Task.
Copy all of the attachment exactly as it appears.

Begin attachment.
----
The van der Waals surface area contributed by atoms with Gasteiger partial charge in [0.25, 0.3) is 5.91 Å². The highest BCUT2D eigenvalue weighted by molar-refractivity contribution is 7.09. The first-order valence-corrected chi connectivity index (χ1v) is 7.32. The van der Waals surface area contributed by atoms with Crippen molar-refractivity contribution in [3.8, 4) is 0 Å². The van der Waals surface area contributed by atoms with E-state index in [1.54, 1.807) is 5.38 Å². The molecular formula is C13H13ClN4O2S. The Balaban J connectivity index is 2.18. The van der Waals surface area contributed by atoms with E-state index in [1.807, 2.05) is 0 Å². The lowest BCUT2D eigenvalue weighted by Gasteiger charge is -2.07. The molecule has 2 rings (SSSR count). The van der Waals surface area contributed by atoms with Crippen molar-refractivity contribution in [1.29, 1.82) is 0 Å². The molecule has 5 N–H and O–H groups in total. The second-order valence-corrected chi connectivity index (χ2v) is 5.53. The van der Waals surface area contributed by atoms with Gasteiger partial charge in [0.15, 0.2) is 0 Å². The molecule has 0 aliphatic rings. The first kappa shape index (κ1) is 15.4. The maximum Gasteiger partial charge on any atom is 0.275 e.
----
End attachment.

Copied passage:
The van der Waals surface area contributed by atoms with Gasteiger partial charge in [0.25, 0.3) is 5.91 Å². The highest BCUT2D eigenvalue weighted by molar-refractivity contribution is 7.09. The first-order valence-corrected chi connectivity index (χ1v) is 7.32. The van der Waals surface area contributed by atoms with Crippen molar-refractivity contribution in [3.8, 4) is 0 Å². The van der Waals surface area contributed by atoms with E-state index in [1.54, 1.807) is 5.38 Å². The molecular formula is C13H13ClN4O2S. The Balaban J connectivity index is 2.18. The van der Waals surface area contributed by atoms with E-state index in [1.807, 2.05) is 0 Å². The lowest BCUT2D eigenvalue weighted by Gasteiger charge is -2.07. The molecule has 2 rings (SSSR count). The van der Waals surface area contributed by atoms with Crippen molar-refractivity contribution in [1.29, 1.82) is 0 Å². The molecule has 5 N–H and O–H groups in total. The second-order valence-corrected chi connectivity index (χ2v) is 5.53. The van der Waals surface area contributed by atoms with Gasteiger partial charge in [0.15, 0.2) is 0 Å². The molecule has 0 aliphatic rings. The first kappa shape index (κ1) is 15.4. The maximum Gasteiger partial charge on any atom is 0.275 e.